3 reasons to buy stock in Zillow’s IPO

Zillow’s IPO looks attractive thanks to the company’s focus on social media, mobile apps and a marketing niche with very deep pockets. Here are three solid reasons to consider adding Zillow stock to your portfolio.

With a database chock full of more than 1 million houses, it’s safe to say Zillow’s close to logging data on every house in the country. As of the 2009 census, there were 129,969,653 “housing units” in the U.S. (and that figure includes apartments and mobile homes).

That depth of data has made Zillow one of the most popular Web sites on the Internet. Alexa.com ranks Zillow as the 138th most-visited Web site in the country and the 677th most-visited site in the world. It’s safe to assume that a sizable chunk of the site’s 19 million+ monthly unique visitors are in the market for a house, and that makes Zillow a real estate agent’s wet dream.

On the heels of Zillow’s IPO filing yesterday, here are three reasons to consider adding the company’s shares to your portfolio when they hit the exchange:

1) It’s a buyer’s market? Even as we slog through one of the worst housing markets in decades, revenue at Zillow jumped 74 percent last year to $30.5 million. The company’s still not profitable as it booked losses of $6.8 million last year. Still, those losses are getting smaller. In 2009, Zillow lost $12.9 million. In 2008, the damage was $21.8 million. Should the housing market recover in the next few years, Zillow should quickly vault into the green and stay there for good.

2) Bountiful traffic. Based on March’s numbers (19.4 million unique visitors online and via apps), Zillow’s traffic is on pace for year-over-year gains of more than 90 percent. In a recent post titled Should you invest in a Zillow IPO? I pointed out just how dominate the company is in the real estate listing space:

Zillow’s biggest competition for eyeballs probably comes from Craigslist.org – a free classifieds site that doesn’t even sell ads. On top of that, Craigslist seems to cater more to apartments and rentals. That makes Zillow one of the primary stepping off points for home buyers. It’s getting to the point where it will soon be indispensable to Realtors – if it isn’t there already.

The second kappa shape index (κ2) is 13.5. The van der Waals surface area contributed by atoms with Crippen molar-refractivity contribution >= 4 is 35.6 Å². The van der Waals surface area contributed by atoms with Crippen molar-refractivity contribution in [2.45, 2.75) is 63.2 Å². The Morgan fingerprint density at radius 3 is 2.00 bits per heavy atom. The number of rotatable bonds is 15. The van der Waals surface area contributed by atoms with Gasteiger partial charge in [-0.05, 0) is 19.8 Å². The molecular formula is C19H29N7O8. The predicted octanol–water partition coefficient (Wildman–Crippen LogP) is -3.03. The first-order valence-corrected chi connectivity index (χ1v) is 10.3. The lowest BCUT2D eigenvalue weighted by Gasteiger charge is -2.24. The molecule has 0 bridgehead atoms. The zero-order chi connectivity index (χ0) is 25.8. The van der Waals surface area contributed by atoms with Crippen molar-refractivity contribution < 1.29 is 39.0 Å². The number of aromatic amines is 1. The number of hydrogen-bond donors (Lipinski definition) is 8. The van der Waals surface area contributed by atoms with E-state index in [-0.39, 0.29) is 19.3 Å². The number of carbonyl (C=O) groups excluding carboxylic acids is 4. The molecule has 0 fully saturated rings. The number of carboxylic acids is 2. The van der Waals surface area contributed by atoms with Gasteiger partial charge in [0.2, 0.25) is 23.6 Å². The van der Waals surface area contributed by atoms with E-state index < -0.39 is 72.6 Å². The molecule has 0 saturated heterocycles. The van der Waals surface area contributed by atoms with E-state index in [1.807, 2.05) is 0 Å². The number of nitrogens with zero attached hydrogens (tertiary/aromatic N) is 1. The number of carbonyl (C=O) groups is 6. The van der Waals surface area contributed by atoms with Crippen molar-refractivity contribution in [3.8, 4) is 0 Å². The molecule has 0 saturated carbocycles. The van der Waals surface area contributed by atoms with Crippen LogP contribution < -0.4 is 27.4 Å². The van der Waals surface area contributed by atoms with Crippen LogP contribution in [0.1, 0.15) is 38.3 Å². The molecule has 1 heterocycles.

3) Zesty acquisitions. Five weeks ago, Zillow announced that it had acquired Postlets.com. Postlets helps sellers post their properties and rentals on 13 popular classified and social networking sites including Craigslist and Facebook.

Postlet’s had more than 500,000 users as of January 2010, and the site offers a freemium model that could drive up Zillow’s number of paying subscribers. Founded in 2005, Postlets quickly became the de facto tool for agents, property managers and landlords looking for free ways to promote their listings. Expect more acquisitions down the pike as Zillow looks to solidify it’s spot as the Web’s No. 1 real estate listing site.

Despite the company’s promising trends, some investors are scratching their heads about the timing of the IPO.

“There had been a lot of people who were hoping that Zillow, at some point, would go public,” Scott Sweet, senior managing partner of IPOBoutique.com, tells ABC News. “It is not a particularly good time right now.”

Fred’s Best Guess: If you’ve never spent time on Zillow looking up how valuable the homes of your friends and family are, I’d be willing to bet you’ll be just that bored sometime in the future. The verb “Zillowing” will never have the cachet of “Googling” someone, but it’s undeniable that Zillow’s quickly become a leader in the online real estate listing business. The company’s got experienced leadership, too, in CEO Spencer Rascoff who helped Hotwire.com grow itself into a $675 million acquisition in 2003. Expect Rascoff to continue making smart acquisitions that focus on social media. That should help Zillow stay ahead of its competition and continue pulling in ever-larger piles of cash.

Zillow might not be as sexy as a RenRen.com, but it targets a niche with very deep wallets. I expect the company to become profitable quickly and to continue growing rapidly for several years. Couple that with a housing recovery in the next few years, and you’re probably looking at some phenomenal growth rates. All that said, I just don’t see shares in Zillow rising in a straight line – particularly since it may take three or four quarters for the company to turn a profit. Give it three to six months to sell-off after its IPO and buy.

Note: Fred’s Best Guess is just that: a complete guess. It does NOT constitute investment advice and should NEVER be construed as such.

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